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Senator slams as absurd reason for expected extension of anti-Russian sanctions

According to Konstantin Kosachev, it must be clear even to "diehard Russophobes in Brussels" that the Minsk agreements, with which the anti-Russian sanctions are linked, are not implemented by Ukraine

MOSCOW, December 11. /TASS/. Chairman of the Russian Federation Council’s (upper house) Foreign Affairs Committee Konstantin Kosachev said on Wednesday that it was ‘absurd’ to link the upcoming decision from the European Union to extend sanctions against Russia with its alleged non-compliance with the Minsk agreements.

"In principle, there is nothing new about this, but for one ‘but’ - a Normandy Four summit held shortly before, which, in my opinion, has turned this habitual and gainful for the EU linking of sanctions with the Minsk agreements into the full and ultimate absurdity," Kosachev blogged in Facebook.

In the eyes of the world, the Russian president acted in Paris as the main and most consistent supporter of the spirit and letter of the Minsk agreements. Meanwhile, "the Ukrainian leader specifically emphasized that these agreements had been signed by the previous president, and his differences with Putin were precisely about the expediency of strictly following the order written in them," Kosachev said.

According to the senator, it must be clear even to diehard Russophobes in Brussels that the Minsk agreements, with which the anti-Russian sanctions are linked, are not implemented by Ukraine, "which sees them as inexpedient and at certain points as its defeat".

"Meanwhile, it is Russia that consistently insists on the exact implementation of all items in the agreements. However, tomorrow Russia will be once again punished for non-compliance with the Minsk agreements! This is absurd from the point of view of logic and common sense, which becomes especially obvious after the Paris summit," he stressed. "We are talking about huge damage for many countries, for business, for tens of thousands of workers and farmers," Kosachev added.

This damage is caused "on knowingly false grounds". "And these are no jokes any longer. Somebody will possibly have to answer for this. At least this is the case in the rule-of-law states," Kosachev summed up.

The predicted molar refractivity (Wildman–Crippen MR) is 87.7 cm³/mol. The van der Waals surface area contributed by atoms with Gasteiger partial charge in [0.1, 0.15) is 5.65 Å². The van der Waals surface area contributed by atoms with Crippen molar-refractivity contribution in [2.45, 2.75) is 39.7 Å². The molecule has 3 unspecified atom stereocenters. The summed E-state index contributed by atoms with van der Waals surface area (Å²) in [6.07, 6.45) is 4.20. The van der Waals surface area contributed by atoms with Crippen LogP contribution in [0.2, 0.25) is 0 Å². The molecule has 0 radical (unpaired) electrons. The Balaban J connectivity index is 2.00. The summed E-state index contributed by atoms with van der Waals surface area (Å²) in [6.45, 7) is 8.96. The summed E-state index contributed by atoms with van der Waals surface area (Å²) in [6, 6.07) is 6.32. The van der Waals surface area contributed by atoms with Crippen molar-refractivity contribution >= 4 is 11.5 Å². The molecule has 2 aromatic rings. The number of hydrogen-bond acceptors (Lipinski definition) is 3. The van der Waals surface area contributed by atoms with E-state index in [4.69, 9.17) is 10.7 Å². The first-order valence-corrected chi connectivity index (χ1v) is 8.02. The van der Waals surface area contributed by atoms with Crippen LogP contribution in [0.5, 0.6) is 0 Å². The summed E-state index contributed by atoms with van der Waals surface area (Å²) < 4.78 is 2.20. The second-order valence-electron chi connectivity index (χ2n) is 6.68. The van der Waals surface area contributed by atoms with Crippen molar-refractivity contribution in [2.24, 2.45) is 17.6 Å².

Heads of states and governments of the European Union will make a political decision to extend economic sanctions against Russia for six months, a high-ranking EU spokesperson said on the verge of the EU summit on December 12-13.

"As you are aware, sanctions against Russia are linked to implementation of the Minsk Agreements. The summit is expected to agree upon extension of restrictions for another six months," the spokesperson said.

Following the developments in Ukraine and Crimea’s reunification with Russia in 2014, the European Union imposed a package of anti-Russian sanctions and suspended talks on visa-free travel and a new framework agreement on cooperation. It banned a number of Russian officials from entering the European Union and froze their assets. Apart from that, trade, financial and military restrictions were introduced. Moscow retaliated with a ban on imports of certain food products from EU countries. EU sanctions have been repeatedly extended.

Moscow sees these moves unlawful. "Russia has never been and is not a party to the conflict in Donbass," Foreign Minister Sergey Lavrov said recently. "Russia’s status in the Contact Group is the same as that of the OSCE, while in the Normandy format - the same as that of France and Germany," he stressed.

A Normandy Four summit was held in Paris on Monday, for the first time after a three-year break. Presidents Vladimir Putin of Russia, Emmanuel Macron of Germany, Vladimir Zelensky of Ukraine and German Chancellor Angela Merkel gathered in the Elysee Palace to discuss ways of settling the conflict in Donbass.

The seven-hours talks yielded a final document committing to paper a number of concrete accords. Among the summit’s expected results was an agreement to exchange prisoners-of-war in Donbass under the formula of "all identified for all identified" by the yearend.

The summit’s participants also called for a complete and all-embracing ceasefire before the end of 2019 and agreed to support an accord within the framework of the Contact Group on the political settlement in eastern Ukraine on three additional sections of disengaging forces and weapons in the conflict area by the end of March 2020. And last but not least, the leaders agreed to continue the top-level discussion in the Normandy format in a span of four months and to use this time to make further steps towards political settlement of the conflict in Donbass.